Hurston first achieved a level of mainstream institutional support in the 1970s. Walker published an essay, "Looking for Zora," in Ms. magazine in 1975. In that work, she described how the Black community's general rejection of Hurston was like "throwing away a genius". The National Endowment for the Humanities went on to award Robert Hemenway two grants for his work to write Hurston's biography. The 1977 biography was followed in 1978 by the re-issue of Their Eyes Were Watching God.

In 1975, the Modern Language Association held a special seminar focusing on Hurston. In 1981 professor Ruth Sheffey of Baltimore's Morgan State University founded the Zora Neale Hurston Society. Hurston had attended the school, then known as Morgan Academy, in 1917.

In 1978, Harper and Row leased its rights to Their Eyes Were Watching God to the University of Illinois Press. However, the printing was so profitable that Harper and Row refused to renew the leasing contract and instead reprinted its own new edition. This new edition sold its total print of 75,000 in less than a month.

The New York Times's Virginia Heffernan explains that the book's "narrative technique, which is heavy on free-indirect discourse, lent itself to poststructuralist analysis". With so many new disciplines especially open to the themes and content of Hurston's work, Their Eyes Were Watching God achieved growing prominence in the last several decades. It is now firmly established in the literary canon.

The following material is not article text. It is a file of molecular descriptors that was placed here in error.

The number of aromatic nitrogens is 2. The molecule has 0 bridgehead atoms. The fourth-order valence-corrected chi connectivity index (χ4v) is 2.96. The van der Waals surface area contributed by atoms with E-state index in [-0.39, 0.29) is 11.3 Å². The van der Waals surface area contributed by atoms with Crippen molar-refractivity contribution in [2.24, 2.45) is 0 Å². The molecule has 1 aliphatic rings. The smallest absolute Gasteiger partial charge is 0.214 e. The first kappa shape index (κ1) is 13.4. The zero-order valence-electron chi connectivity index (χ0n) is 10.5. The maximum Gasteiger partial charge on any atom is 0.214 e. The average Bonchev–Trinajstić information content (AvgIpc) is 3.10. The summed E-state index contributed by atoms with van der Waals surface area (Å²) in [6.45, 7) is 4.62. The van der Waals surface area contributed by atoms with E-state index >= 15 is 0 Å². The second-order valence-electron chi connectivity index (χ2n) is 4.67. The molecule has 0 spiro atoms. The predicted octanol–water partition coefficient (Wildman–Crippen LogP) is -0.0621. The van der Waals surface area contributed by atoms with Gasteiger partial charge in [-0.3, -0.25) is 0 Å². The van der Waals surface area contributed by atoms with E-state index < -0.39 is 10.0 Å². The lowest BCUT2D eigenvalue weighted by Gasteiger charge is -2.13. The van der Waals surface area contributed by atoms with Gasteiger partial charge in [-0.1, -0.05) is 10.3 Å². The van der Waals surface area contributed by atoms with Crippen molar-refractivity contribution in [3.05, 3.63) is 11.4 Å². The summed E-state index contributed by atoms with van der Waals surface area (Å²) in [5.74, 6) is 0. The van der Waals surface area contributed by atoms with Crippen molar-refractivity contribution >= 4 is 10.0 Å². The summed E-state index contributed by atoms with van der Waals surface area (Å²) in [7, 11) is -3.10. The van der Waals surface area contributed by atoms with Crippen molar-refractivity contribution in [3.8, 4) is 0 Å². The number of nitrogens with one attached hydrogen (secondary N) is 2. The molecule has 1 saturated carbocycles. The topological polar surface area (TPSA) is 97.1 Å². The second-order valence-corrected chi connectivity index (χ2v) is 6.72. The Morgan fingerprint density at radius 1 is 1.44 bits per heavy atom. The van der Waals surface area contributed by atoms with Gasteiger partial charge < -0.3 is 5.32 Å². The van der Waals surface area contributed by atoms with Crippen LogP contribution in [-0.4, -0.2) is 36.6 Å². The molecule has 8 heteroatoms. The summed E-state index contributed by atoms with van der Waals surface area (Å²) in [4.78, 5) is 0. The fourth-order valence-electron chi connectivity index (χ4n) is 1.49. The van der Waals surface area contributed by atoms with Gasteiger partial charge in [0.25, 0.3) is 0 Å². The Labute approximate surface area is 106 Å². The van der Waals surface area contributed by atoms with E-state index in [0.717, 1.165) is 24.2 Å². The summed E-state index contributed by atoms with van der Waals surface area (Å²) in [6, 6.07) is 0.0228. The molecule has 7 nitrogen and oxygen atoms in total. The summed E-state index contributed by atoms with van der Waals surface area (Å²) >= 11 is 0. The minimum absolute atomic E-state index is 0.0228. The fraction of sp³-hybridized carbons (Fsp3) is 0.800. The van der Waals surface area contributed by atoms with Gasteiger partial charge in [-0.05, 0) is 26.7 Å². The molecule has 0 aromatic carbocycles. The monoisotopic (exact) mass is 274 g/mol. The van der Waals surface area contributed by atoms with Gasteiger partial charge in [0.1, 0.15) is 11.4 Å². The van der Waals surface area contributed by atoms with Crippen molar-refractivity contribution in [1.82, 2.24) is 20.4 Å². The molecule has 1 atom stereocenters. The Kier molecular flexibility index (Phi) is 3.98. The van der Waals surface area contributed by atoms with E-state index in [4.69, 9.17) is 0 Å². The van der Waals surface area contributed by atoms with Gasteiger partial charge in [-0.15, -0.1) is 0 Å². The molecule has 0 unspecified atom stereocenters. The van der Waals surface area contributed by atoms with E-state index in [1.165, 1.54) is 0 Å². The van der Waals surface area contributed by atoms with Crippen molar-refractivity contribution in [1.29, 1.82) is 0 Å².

Critical analysis

  • In Maria J. Johnson's article "'The World in a Jug and the Stopper in [Her] Hand': Their Eyes Were Watching God as Blues Performance," she states that Hurston's novel takes a similar structure and aesthetic to blues culture. Johnson also shows how the contrast of Hurston's images, such as the pleasure and pain dynamic of the bee, can be seen in songs by singers like Bessie Smith.
  • The article "The Cognitive Construction of the Self in Hurston's Their Eyes Were Watching God", by Patrick S. Bernard, highlights the connection between the construction of self and cognition in Hurston's novel. According to Bernard, cognition is the inner essence of an individual that embodies the idea of "thinking, seeing, speaking, and knowing", but is often determined by one's exterior environment. Janie, the protagonist, uses her cognitive skills in order to find her identity and throughout the novel develops her cognition further. While Janie is living in a sexist society, she continues to rise above her opposition, specifically that of her three husbands. Bernard demonstrates this,
  • In a conversation with Jody, Janie defends 'womenfolk,' disagreeing with the sexist claim that God made men "different" because they turn "out so smart" (70). When she states that men "don't know half as much as you think you do," Jody interrupts her saying, 'you getting too moufy Janie... Go fetch me de checker-board and de checkers' (70-71) so that he and the other men could play (Bernard 9).